He found that the proviso put the purchaser on notice that it was his responsibility to verify the accuracy of the lot dimensions, and that if he was unwilling to accept that responsibility, he should not have accepted the contract.
Finally, the motion judge found that the effect of the proviso was to put the risk of any inaccuracy in the lot dimensions on the purchaser.
The Court of Appeal also said: In our view the motion judge
erred in his interpretation of the proviso by finding that it imposed an obligation on the purchaser, before the agreement was signed by both parties and became binding,
to verify the dimensions of the property to his satisfaction. The proviso did not become a term of the contract until it was signed by both parties.
Nor did the proviso say “To be verified by the purchaser.”
Therefore, the proviso could not be interpreted as imposing an obligation on the purchaser to verify the dimensions before the agreement was signed and accepted.
Rather, the proviso must be interpreted as simply saying that the depth dimension of 100 ft., which all parties knew had not been taken from a survey, had to be verified.
Its accuracy was not to be taken as a representation by the vendor (or the agent). Further, there is nothing in the phrase which says that its intent or effect was to transfer the risk of the inaccuracy of the depth dimension to the purchaser, or to remove the effect of the words “more or less”, which remained in the agreement.  Based on the finding of the motion judge that without the proviso the discrepancy was outside the “more or less” flexibility of the contract,
the purchaser is allowed to resile from the agreement and receive the return of his deposit. Therefore the appeal is allowed. The order granting summary judgment to the respondent is set aside and in its place judgment will issue in favour of the appellant for $100,000, that is, the return of the deposit, along with applicable interest.  The respondent will pay to the appellant the costs of the appeal fixed in the agreed amount of $10,000, inclusive of disbursements and HST. The appellant is also entitled to the costs of the motion for summary judgment that the motion judge fixed at $27,015.68, also inclusive of disbursements and HST.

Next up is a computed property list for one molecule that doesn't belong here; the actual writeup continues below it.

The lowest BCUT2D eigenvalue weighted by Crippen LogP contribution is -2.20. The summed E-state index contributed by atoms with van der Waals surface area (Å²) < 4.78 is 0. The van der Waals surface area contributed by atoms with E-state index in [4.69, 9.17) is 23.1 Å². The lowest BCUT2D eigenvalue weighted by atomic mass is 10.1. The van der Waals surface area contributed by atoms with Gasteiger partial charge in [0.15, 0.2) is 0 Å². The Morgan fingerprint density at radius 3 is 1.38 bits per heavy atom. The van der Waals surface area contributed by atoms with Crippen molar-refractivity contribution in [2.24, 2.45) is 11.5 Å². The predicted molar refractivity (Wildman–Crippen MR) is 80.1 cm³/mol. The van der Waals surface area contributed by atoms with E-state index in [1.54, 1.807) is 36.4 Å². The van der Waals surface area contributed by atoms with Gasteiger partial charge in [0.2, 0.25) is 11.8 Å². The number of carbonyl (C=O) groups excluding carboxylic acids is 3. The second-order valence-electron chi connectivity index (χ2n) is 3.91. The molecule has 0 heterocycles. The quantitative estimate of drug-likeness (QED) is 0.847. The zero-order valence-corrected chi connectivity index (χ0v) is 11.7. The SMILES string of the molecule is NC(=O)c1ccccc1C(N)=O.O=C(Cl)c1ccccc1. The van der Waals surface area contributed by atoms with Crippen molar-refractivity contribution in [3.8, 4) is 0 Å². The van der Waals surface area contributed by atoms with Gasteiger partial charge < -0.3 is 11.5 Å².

Without figuring out exactly what that shortfall was in the description, the Court of Appeal accepted the Motion Court’s view that it did not fall under the “more or less” phrase in the standard form Agreement of Purchase and Sale.
Deposits are getting a little larger. That’s why this case went to Court. The Purchaser got back his $100,000.00 plus interest, plus $27,000.00 for the Application and a further $10,000.00 for the Appeal. Obviously, this was worth appealing because prior to the appeal the Purchaser was out his $100,000.00 plus interest and he had to pay the Seller another $27,000.00 in costs. This appeal made sense.
The previous case of Bouskill v. Campea was applied. One of the basic contract elements is the “description” of the property. If that’s not clear, then, there’s no agreement in the first place. Essentially, that’s what happened here, although it would appear that this point was not argued.
How could this situation have been avoided:
- Provide that a Survey will be undertaken at the expense of one or both parties
- Make the square footage a True Condition Precedent
- Make the square footage a stated Condition
- Make the square footage a stated Warranty
- Provide a formula for decreasing the purchase price based on a square footage shortfall
- Provide a “bottom line” where each party has the right to withdraw
Certainly, they knew that there was uncertainty about the dimensions. The Purchaser was a Builder and wanted to sever the lot and build two houses. This meant that the calculations of square footage were very important.
One of the difficulties here was that the negotiations and final resolution was not struck until after midnight. Maybe, that’s not the best time to negotiate!
Brian Madigan LL.B., Broker